On four occasions a performance of the National Anthem genuinely, memorably moved me.
The first happened in 1991, ten days after the Gulf War launched. A Black Hawk helicopter flew over us as my sisters, my Dad and I made our way into Tampa Stadium. The well publicized fact that this would be the first Super Bowl to take place during wartime left my dad uncharacteristically cautious and he pointed out the nearest exits as we took our seats.
Then Whitney Houston’s powerful National Anthem swelled through the stadium and took away both our breath and our fear.
Nearly 10 years later, in honor of my dad, our daughter Katherine sang the National Anthem at Lambeau Field during the opening game ofthe 2001 Packer season. My dad’s number 77 jersey hung past her knees as she sang sweetly and with great concentration, an innocent 12-year old in the waning days of an equally innocent time. Two days later, 9/11 soberly ushered in a new era of patriotism and suspicion.
Katherine sang the National Anthem at Lambeau Field again five years later. She, like the nation she represented, had grown older and far more aware. Tightened stadium security made the experience more somber, and an adjusted NFL pregame routine meant the players stayed on the field for the song. The intervening years had brought respect for the anthem and the struggles it represents to a wary, proud nation.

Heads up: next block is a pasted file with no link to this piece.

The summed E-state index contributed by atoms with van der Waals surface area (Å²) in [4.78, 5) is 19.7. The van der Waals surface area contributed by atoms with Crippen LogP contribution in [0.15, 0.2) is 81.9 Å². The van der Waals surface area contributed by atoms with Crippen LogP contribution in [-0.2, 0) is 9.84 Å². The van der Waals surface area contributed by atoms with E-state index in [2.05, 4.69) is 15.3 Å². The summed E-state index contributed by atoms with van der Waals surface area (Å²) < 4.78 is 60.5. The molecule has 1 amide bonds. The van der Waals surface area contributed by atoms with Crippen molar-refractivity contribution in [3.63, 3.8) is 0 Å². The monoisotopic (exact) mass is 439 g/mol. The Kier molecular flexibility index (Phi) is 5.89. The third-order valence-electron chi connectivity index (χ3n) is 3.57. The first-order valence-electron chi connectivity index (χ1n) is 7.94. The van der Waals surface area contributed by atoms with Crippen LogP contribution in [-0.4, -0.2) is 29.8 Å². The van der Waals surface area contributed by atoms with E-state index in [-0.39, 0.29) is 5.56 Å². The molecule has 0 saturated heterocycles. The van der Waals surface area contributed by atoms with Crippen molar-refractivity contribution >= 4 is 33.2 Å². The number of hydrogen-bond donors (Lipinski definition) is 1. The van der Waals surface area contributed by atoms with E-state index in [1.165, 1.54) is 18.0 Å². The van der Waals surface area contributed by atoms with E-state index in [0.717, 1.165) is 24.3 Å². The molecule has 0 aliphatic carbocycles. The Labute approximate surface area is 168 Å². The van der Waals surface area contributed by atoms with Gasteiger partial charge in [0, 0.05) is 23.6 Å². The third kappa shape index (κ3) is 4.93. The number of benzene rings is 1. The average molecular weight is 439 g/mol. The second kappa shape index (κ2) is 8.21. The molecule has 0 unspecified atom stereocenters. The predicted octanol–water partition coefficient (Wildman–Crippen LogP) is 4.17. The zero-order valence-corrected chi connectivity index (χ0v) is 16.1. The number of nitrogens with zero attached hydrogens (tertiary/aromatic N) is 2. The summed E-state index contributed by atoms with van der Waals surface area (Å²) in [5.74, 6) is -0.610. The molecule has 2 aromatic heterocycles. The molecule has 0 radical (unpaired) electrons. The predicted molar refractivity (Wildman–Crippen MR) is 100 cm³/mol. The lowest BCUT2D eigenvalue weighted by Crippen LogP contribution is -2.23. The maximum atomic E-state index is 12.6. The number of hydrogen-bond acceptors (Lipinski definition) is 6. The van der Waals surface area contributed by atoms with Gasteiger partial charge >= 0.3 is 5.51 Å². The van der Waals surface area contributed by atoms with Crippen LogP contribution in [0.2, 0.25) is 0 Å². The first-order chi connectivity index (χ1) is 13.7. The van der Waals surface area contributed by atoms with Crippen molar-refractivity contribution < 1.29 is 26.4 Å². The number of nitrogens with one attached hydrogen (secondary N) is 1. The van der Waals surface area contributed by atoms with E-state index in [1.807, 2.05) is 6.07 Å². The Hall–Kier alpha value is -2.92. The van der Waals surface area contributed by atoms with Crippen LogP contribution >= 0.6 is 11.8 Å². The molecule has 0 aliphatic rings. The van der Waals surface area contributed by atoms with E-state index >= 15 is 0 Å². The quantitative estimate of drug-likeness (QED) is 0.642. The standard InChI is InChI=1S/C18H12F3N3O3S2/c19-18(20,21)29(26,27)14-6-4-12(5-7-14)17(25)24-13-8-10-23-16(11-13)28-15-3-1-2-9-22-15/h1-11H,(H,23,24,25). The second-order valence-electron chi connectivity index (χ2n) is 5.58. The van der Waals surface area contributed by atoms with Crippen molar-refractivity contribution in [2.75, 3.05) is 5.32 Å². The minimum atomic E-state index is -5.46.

Last year, my son Vinnie and fellow members of the Appleton North varsity choir sang the National Anthem before a high school football game. Players, fans, band members and statisticians gathered from all corners of the stadium and they sang in unison, young men on the cusp of military eligibility.
All four of those versions of the national anthem resonate for their purity of purpose and honest interpretation of some powerful words and images.
|12-year old Katherine sang during the season opener in 2001.
(Photo courtesy Daniel Kramer)
|Same song, same jersey, but a grown up singer and nation.|
|Pre-game at Appleton North in 2010.
Photo courtesy Mike Panzer